Bowerbird's 'Zwei Man Orchester'

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The word “orchestra” summons the idea of something formal and elegant: orderly rows of tuxedoed and gowned musicians coaxing heartrendingly beautiful sounds from gleaming brass and shimmering strings, all under the commanding baton of a regal conductor.

That image is a far cry from Mauricio Kagel’s Zwei Mann Orchester (that’s “Two-Man Orchestra” for the German-language-challenged among you).

As realized by Philly experimental music presenters Bowerbird at Drexel’s Pearlstein Gallery, the Zwei Mann Orchester resembles the traditional orchestra after a bus crash into a thrift store. The result is a Rube Goldberg-style contraption that allows two people to summon a symphonic array of sounds from a Seussian junk heap of musical instruments and found objects.

The centerpiece of the month-long exhibition “Sound Machines,” Bowerbird’s presentation of Kagel’s Dadaist composition/sound sculpture marks the piece’s U.S. premiere — and only the fourth time since its debut in 1973 that a version of the Orchester has been constructed.

Like each of the previous incarnations, the Philadelphia installation is wholly unique, crafted by a team of musicians/sculptors into a kinetic, sound-generating, grand-scale doohickey.

“John Cage put forth the idea that the difference between sound and music is kind of a gray area,” said Bowerbird director Dustin Hurt, referencing the iconic 20th-century composer.

“I think Kagel’s intent was the idea that there’s music in everyday objects or everyday experiences. It’s refined, but humor is a big part of it. It’s this neo-Dadaist absurdism, where you do something really funny but you’re totally serious about it.”

Credit: Ryan Collerd

Laughing all the way

Unlike most Bowerbird performances, which are greeted with the intense, focused silence of serious music aficionados, Hurt fully expects to hear bursts of laughter at the six planned performances of Zwei Mann Orchester.

The mere sight of the gravity-defying apparatus — the dryer duct winding its silvery way toward a ceiling-level sousaphone, the cello in a baby’s cradle — should evoke a few chuckles; the glee should be even more infectious when a mallet-mounted shoe kicks a gong, or the tug of a string flexes an accordion on a painter’s easel.

That’s not to suggest that Kagel’s work isn’t intended to be taken seriously. The late German-Argentine composer was a highly-regarded avant-garde conceptualist and an artist whose work extended into the realms of filmmaking, philosophy, and visual art. In the 1960s his work took a turn for the speculative and absurd, replacing traditional instruments with fantastical inventions and repurposed objects.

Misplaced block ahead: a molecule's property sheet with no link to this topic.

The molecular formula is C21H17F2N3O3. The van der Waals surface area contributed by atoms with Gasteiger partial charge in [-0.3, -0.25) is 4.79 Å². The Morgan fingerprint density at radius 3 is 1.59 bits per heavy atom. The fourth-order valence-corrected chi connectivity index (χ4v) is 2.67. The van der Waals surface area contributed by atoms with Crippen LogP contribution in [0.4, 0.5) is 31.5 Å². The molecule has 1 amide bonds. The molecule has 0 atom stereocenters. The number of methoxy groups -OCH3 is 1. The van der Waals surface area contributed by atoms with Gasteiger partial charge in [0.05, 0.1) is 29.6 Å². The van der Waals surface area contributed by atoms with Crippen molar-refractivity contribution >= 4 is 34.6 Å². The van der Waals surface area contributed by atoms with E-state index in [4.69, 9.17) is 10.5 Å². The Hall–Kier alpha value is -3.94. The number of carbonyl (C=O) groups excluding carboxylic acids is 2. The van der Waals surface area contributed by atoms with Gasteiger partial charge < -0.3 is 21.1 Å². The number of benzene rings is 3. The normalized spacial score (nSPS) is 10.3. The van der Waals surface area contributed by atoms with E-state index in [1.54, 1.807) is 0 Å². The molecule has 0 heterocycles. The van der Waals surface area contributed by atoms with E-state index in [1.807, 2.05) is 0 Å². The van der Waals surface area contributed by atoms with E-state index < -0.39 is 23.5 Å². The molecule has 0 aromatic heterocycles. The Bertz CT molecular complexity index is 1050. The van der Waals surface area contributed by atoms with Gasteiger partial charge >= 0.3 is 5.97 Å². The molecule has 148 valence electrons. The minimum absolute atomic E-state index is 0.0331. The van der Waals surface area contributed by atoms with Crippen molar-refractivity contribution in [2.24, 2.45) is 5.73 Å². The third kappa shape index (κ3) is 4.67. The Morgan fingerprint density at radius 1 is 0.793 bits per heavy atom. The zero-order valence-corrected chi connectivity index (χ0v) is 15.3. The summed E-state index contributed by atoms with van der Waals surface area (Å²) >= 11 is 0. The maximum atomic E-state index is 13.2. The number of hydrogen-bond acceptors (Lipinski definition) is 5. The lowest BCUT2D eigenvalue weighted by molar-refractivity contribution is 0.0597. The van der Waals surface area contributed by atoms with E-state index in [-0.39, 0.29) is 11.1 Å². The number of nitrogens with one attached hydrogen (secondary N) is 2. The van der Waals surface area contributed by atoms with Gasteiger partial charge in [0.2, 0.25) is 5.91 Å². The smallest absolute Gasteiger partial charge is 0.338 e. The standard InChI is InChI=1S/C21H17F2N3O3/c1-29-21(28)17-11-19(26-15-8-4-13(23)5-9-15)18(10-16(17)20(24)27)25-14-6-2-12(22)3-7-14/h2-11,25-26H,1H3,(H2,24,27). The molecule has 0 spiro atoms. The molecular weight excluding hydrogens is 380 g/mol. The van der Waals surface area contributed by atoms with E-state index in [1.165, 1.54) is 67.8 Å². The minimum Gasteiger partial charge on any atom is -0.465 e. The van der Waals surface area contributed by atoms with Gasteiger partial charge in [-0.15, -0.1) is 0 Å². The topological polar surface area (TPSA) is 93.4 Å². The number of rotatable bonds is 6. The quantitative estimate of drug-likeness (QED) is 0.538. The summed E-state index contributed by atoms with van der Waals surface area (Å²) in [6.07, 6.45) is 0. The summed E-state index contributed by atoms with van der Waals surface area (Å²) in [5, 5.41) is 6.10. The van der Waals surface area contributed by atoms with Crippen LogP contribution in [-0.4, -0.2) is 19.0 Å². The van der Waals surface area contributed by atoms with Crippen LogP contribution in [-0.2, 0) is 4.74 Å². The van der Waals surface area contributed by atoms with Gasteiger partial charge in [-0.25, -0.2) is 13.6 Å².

Credit: Ryan Collerd

The dedication page of the Zwei Mann Orchester score reads, “to the memory of a dying institution, the orchestra.”

The piece was thus Kagel’s whimsical imagining of a future for what he saw even then as an increasingly antiquated concept.

“It’s kind of a pithy conceit of the idea that the orchestras were on their way out,” Hurt explained. “That didn’t happen, obviously, but in the ‘70s this was a much more radical idea. Nowadays people are doing all kinds of weird stuff, but back then the idea of playing, say, a trumpet with a traffic cone in the end was crazy.”

A symphony of miscellany

Hurt discovered the piece while combing through UPenn’s music library’s “miscellaneous instruments” section — and no instrument has ever been quite so miscellaneous.

The score would be unrecognizable to someone familiar only with the notes-on-staff tradition; instead, it’s a set of vague constraints for building the machine, most of the details of which are left to the constructors’ imaginations, along with a series of dynamics and the body parts meant to create them: knee, elbow, foot.

Most importantly, the entire array of instruments must be playable by two people on opposite platforms, both of whom remain seated for the entirety of the performance.

Credit: Ryan Collerd

In this case those performers will be percussionists Ashley Tini and Andy Thierauf, who will drag suction cup-studded rolling pins across a timpani drum, spin a centrifuge to strike two guitars with a weed whacker wire, pull a string attached to a rotisserie of violins, or drag a string of cymbals across a ladder using a bicycle chain.

“We’ve been inspired by examples from past versions, but for the most part it’s totally from our brains,” Hurt says, while setting the “oudulum” — a ring on a string suspended above a rocking oud — in motion.

“There was a four-month R&D period where we just tried stuff. We basically loaded the studio full of instruments, most of which we got from eBay, donations or pawnshops, and it just kept getting bigger and bigger. It became hard to tell what was part of the piece and what was just part of the studio space. An easel, a table, a stool, saw horses — they all got scooped up and recruited.”

When not being played, the instrument will exist as a sculpture in the gallery, supplemented by an array of supplemental materials: pages from the score, pictures and documentation of past versions, photos of the building process, videos of other theatrical Kagel works.

It will only come to life during the half-dozen performances scheduled throughout the month.

The glass doors of the gallery were already attracting curious stares from students, and Hurt hopes that the scale and ridiculousness of the endeavor attracts listeners beyond their usual audience. “This is not really like experimental music in some sense,” Hurt says. “The sense of play is really important.”

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